European banks to loan €170m to develop one of Ireland's biggest commercial districts in Limerick

European banks to loan €170m to develop one of Ireland's biggest commercial districts in Limerick
An artist's impression of the Opera Centre development in Limerick city centre. Pic: Sean Curtin.

By David Raleigh

European banks are to invest €170m in a major plan by Limerick City and County Council to transform the city centre into one of biggest commercial districts outside of Dublin.

The "Opera Centre" development, which aims to create 3,000 jobs, will be built on a four-acre site in the heart of the Treaty City, subject to planning approval.

Today, European Investment Bank (EIB) Vice President Andrew McDowell signed an €85m loan contract at City Hall Limerick. It also emerged the Council of Europe Bank is to provide matching loan funds, bringing the total Council to €170m.

Afterwards, former Minister for Finance, Michael Noonan, who attended the EIB contract signing, revealed he helped push through the loan deal, in his previous role as a Governor of the EIB.

“I'm very proud of it, it's good to be part of it,” Mr Noonan said.

“I was governor of the European Investment Bank for the last six years, and I nominated Andrew McDowell as the Vice President to represent Ireland, and I nominated John Moran (former Secretary General of Department of Finance) onto the Board of Directors, so (that) we were influential in the European Investment Bank, and that helped while we were negotiating the loan,” he added.

Mr Noonan revealed the Council had secured a very low interest rate of 1.2% on the 25-year loan.

He said: “It's a 25-year loan at 1.2%. It’s about as cheap as it gets, and that's great for Limerick.”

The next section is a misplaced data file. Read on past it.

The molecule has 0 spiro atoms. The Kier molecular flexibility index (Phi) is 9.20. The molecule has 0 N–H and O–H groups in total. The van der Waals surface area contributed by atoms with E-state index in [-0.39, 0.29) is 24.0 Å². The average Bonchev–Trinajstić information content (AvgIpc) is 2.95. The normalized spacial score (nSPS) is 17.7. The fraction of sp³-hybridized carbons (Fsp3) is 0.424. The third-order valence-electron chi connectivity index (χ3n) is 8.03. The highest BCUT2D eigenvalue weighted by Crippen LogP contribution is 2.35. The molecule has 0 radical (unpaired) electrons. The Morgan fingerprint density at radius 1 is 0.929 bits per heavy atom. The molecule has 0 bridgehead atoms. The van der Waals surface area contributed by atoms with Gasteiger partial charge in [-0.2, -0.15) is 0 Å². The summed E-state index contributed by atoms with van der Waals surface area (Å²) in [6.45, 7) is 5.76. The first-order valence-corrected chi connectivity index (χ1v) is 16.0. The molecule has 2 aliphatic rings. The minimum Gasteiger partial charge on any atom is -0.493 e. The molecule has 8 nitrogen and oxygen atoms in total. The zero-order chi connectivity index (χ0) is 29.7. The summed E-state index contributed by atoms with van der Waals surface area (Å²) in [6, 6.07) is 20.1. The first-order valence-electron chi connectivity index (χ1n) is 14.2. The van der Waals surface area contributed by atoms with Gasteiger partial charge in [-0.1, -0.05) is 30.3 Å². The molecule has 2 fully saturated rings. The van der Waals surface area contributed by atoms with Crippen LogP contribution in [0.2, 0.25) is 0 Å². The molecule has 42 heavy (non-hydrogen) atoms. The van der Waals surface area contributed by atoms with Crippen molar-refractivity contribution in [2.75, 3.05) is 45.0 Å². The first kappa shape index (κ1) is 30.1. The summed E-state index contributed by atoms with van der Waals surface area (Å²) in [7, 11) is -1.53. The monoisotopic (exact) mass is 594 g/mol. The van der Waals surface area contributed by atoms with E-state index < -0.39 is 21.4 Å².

Commenting on the Council of Europe Bank matching €85m loan, he said: “Today there was a proposal going to their board, and I understand that it is sanctioned.”

An artist's impression of the Opera Centre development in Limerick city centre. Pic: Sean Curtin.
An artist's impression of the Opera Centre development in Limerick city centre. Pic: Sean Curtin.

“It's for another €85m for the (Opera) project in Limerick. It's matching funds from the two banks. So, the total amount of money is €170m.”

“I understand there was no hitch when it went to the board meeting today, and I've heard of no hitch since. You can take it that it has gone through, and the (Council of Europe Bank) will be putting out a press release tomorrow.”

The loan is a major coup for the Council, as well as and the city, which has been riding high on a crest of a jobs wave.

Since 2013, 12,000 IDA backed jobs have been announced in Limerick.

The Council's subsidiary development company, Limerick Twenty Thirty - which is behind the Opera Centre project - is spearheading several key strategic city centre sites, including the “International Gardens” development. It has attracted major interest from of a number of foreign direct investment firms.

When completed in June 2018 it will provide 80,000 sq.ft LEED Gold office space.

The company, chaired by former Kerry Group boss, Denis Brosnan, is also developing an eight-acre site at the former Cleeves Toffee factory, and has also sought planning for 850 homes on a 200-acre site in Mungret, located close to the N20.

Mr Noonan said: “Up to now we had the plans and we had the sites, but we didn't have the money to build on the sites. The money has now come, and it's cheaper."

An artist's impression of the Opera Centre development in Limerick city centre. Pic: Sean Curtin.
An artist's impression of the Opera Centre development in Limerick city centre. Pic: Sean Curtin.

Denis Brosnan said his only concern was the speed at which the projects would be delivered from their announcement date and planning approval.

“We are going to be in a big vacuum between the (International) Gardens being fully occupied, and the next big office space becoming available in the Opera Centre. I think that vacuum - being between 18 months and two years - and (we know) the big companies don't stay around (for long).”

“They don't stay around and wait, and they'll be heading for Dublin and Cork. So, I just think, with the momentum we have in Limerick we really have to try and get our heads around how do we keep it going.”


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